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Football is a universal language: A Champions League final experience like no other

Emma Duffy remembers watching the 2018 Champions League final while volunteering in Honduras.

THE 2020 CHAMPIONS League final should have been this weekend. Here, Emma Duffy looks back on fond memories of watching the 2018 decider in Honduras.


The long days are broken up by short games. Up at the crack of dawn, and off to work. Digging trenches and laying pipes with the sun blazing down on severely-burnt Irish skin. Blood, sweat and tears, at times, but it’s smiles that shine brightest.

It’s a universal language in these rural Honduran communities.

Smiling and football certainly break down the language barrier.

pic The May 2018 Water and Public Health Brigade after a game of football with the Honduran community of El Saucito. Source: Global Brigades DCU.

I’m lucky enough to have volunteered on two Water and Public Health brigades to this beautiful Central American country, both with Global Brigades — a non-profit health and sustainable development organisation.

My first taste came in January 2016 and I was eager to return when the opportunity came around again in May 2018. The work is tough, but the memories made, people met and friendships formed will last a lifetime.

Much of those precious memories weren’t of time spent building water systems — so these people can have running water in their homes for the first time — latrines, and stoves; they came on break times. The children of the communities, in particular, were fascinated by us gringos and all they wanted to do was play.

image1 With local kids on the 2016 brigade.

Communicating through broken — and our very poor — Spanish wasn’t impossible, but everything was much easier when a football came into play. It’s crazy to think that a battered, barely-hanging-on piece of leather united people from completely contrasting backgrounds in such a way.

It’s so clichéd, but football most certainly is a universal language.

The children kicked the ball barefoot, imitating the likes of Ronaldo and Messi, as they ran rings around their new Irish friends. Mostly boys, they couldn’t exactly understand how the girls on the brigade knew how to play football. They wore Real Madrid and Barcelona jerseys with pride, and all you had to do was point to the crest to strike up  warm conversation.

image2 Kids playing marbles in El Saucito.

Real and Barca were the two most popular teams too, understandably, though a few mentioned Manchester United, Manchester City and Liverpool — whom the spotlight was certainly on at the time.

Jurgen Klopp’s men were playing Real Madrid in the 2018 Champions League final, and the excitement was through the roof. Kick-off in Kiev fell around lunchtime in El Saucito, and the invitation to watch the match was extended to us brigadiers.


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One of the better-off members of the community had a tiny television in his house, which was one of the nicest in this poverty-stricken community. We didn’t want to slack off work too much but a group of us wanted to see a small bit of the showpiece, so it was a matter of taking regular trips to watch from outside the window.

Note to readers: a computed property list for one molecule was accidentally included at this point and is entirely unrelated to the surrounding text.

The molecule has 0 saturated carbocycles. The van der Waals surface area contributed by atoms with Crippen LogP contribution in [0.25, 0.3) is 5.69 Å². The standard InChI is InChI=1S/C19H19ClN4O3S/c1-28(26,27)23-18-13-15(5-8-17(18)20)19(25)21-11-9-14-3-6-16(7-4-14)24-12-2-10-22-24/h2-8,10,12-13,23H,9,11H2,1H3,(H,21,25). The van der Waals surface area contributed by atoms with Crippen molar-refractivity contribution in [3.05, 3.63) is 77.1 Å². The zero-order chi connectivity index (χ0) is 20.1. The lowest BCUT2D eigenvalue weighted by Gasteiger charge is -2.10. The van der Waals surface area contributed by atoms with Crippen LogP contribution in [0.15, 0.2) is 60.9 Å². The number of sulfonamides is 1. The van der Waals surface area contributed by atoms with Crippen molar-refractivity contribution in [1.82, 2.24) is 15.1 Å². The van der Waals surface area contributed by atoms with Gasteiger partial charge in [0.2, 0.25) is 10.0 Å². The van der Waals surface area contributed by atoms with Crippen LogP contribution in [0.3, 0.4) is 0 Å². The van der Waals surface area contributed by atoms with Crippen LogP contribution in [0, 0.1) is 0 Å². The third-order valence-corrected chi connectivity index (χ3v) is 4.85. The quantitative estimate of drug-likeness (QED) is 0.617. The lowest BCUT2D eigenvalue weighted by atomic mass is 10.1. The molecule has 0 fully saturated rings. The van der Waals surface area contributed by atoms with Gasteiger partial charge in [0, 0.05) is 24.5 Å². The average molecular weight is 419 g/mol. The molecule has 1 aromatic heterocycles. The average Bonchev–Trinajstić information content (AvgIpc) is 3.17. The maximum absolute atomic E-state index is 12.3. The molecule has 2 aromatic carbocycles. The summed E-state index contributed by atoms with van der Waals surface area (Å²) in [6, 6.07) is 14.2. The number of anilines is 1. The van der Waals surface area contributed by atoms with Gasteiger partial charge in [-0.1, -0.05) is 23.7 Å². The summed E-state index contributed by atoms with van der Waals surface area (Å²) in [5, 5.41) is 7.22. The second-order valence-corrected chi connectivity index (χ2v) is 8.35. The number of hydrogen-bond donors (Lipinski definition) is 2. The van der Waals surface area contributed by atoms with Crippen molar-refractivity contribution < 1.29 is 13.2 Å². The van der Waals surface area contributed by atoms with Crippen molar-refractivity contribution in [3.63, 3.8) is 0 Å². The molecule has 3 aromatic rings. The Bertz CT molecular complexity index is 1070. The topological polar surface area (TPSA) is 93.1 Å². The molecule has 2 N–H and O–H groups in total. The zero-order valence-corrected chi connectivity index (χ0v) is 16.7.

image16 Watching the 2018 Champions League final. Source: Ciara McHugh.

image11 Watching the game with Honduran Global Brigades worker and avid-football fan, Armando. Source: Ciara McHugh.

The game itself is a bit of a blur, considering how little of it I took in amidst the mayhem around me. Kids were coming and going, shouting about Ronaldo and Gareth Bale, hoping and praying that Los Blancos would beat this red, English team.

Everyone was gathered around the window, trying to catch a glimpse of the action happening on the other side of the world. For us, this was a far cry from the usual double- and triple-screening that happens back home, watching the game on the plasma screen television and using the smartphone, for one, to keep an eye on results elsewhere.

I don’t think I saw a single goal in real time. The only thing I was certain of afterwards was that Real Madrid won, much to los niños’ delight. The games on the dirtroads lasted long into the evening, with recreations of goals and celebrations on show to distract their foreign visitors from their work.

Screenshot 2020-05-27 at 23.05.55 A game of football being played - on a pitch we were brought to especially (with some dancing being done on the side).

Away from the glitz and glam of the Champions League final — one of the biggest days of football’s global calendar — these very simple things hundreds and thousands of miles away, in another world almost, summed the sport up.

Football is all about the people who love it, and the game brings these people from all around the world together. We’re easily united through this special, universal language.

I certainly learned that from my time in Honduras, and those football memories are ones I’ll treasure forever.

Here’s a video of the 2016 Brigade:

Source: Emma Duffy/YouTube

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Emma Duffy

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